Hohenwald, TN, October 27, 2011 – Elephant Aid International (EAI), a Carol Buckley Project, announces its official partnership with the Wildlife Rescue & Rehabilitation Centre (WRRC), one of India’s foremost wildlife organizations, to create the first prototype Elephant Care and Rehabilitation Center in Karnataka, Bangalore, India.
With the endorsement of the Indian government, this private project will serve as a model for future care and rehabilitation centers throughout the country. The center will rehabilitate elephants who have been removed from the confines of zoos, circuses and temples, and offer them a more natural lifestyle, free of chains and negative management techniques.
Carol Buckley, founder, president and CEO of EAI, will supervise the Center’s development, training of mahouts (elephant handlers) and elephant acquisition and relocation. This first facility will house up to seven elephants.
“We are honored to partner with WRRC on this landmark project,” said Buckley. “I believe this care center will be a beacon of hope and a challenge for change for people working to improve the lives of captive elephants.
There is an urgent need for care centers (what are known as sanctuaries in the U.S.) in India. In November 2009, the country’s Central Zoo Authority mandated that all elephants be removed from zoos and placed in alternative facilities better suited to address their needs. India’s wildlife parks and game sanctuaries are not well suited for zoo elephants and, until now, no other alternative existed.
In August 2010, the Elephant Task Force of India’s Ministry of Environment and Forests issued a set of recommendations, including the creation of state-of-the-art lifetime care centers.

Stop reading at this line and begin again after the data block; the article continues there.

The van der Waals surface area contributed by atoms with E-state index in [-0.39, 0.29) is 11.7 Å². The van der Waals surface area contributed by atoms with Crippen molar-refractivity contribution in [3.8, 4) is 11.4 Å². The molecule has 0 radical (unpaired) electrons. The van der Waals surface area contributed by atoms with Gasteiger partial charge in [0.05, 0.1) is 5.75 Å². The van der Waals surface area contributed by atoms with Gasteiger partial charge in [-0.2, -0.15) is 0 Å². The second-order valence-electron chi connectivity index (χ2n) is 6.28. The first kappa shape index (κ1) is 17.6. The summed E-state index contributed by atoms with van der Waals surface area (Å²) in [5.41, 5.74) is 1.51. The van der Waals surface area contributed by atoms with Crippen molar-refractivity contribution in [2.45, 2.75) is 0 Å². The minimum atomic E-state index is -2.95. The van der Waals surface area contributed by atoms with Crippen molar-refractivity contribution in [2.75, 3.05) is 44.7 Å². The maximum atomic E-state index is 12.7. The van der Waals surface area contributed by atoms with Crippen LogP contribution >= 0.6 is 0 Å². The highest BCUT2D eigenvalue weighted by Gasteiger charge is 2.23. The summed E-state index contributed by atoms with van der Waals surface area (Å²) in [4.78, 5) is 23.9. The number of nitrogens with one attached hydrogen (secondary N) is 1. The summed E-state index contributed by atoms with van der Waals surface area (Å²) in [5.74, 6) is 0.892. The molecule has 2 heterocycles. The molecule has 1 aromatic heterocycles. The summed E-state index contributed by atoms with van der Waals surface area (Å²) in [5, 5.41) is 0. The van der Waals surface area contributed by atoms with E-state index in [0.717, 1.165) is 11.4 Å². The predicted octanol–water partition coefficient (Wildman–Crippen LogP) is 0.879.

Designed to provide freedom of movement and a healthy social environment, care and rehabilitation centers will provide a safe place for elephants to escape the abuses of captivity.
- The centers will support the rehabilitation of elephants suffering from physical and psychological trauma by providing a more naturalistic environment.
- They will not involve tourism.
- The grounds will be fenced, eliminating the need to restrain elephants with leg chains.
All mahouts will be trained in Compassionate Elephant Care techniques, a system developed by Buckley that is based on understanding elephant biology, physiology and psychology; relationship building between the mahouts and their elephants; and positive reinforcement.
The number of elephants housed at the Center will be limited to ensure there is adequate vegetation for them on-site and in the bordering national forest. The elephants will have access to areas of the forest during daylight hours and will return to the Center at night.
The Center is based on The Elephant Sanctuary in Tennessee, which Buckley co-founded and led to international recognition as one of the leading models of humane management of elephants in captivity.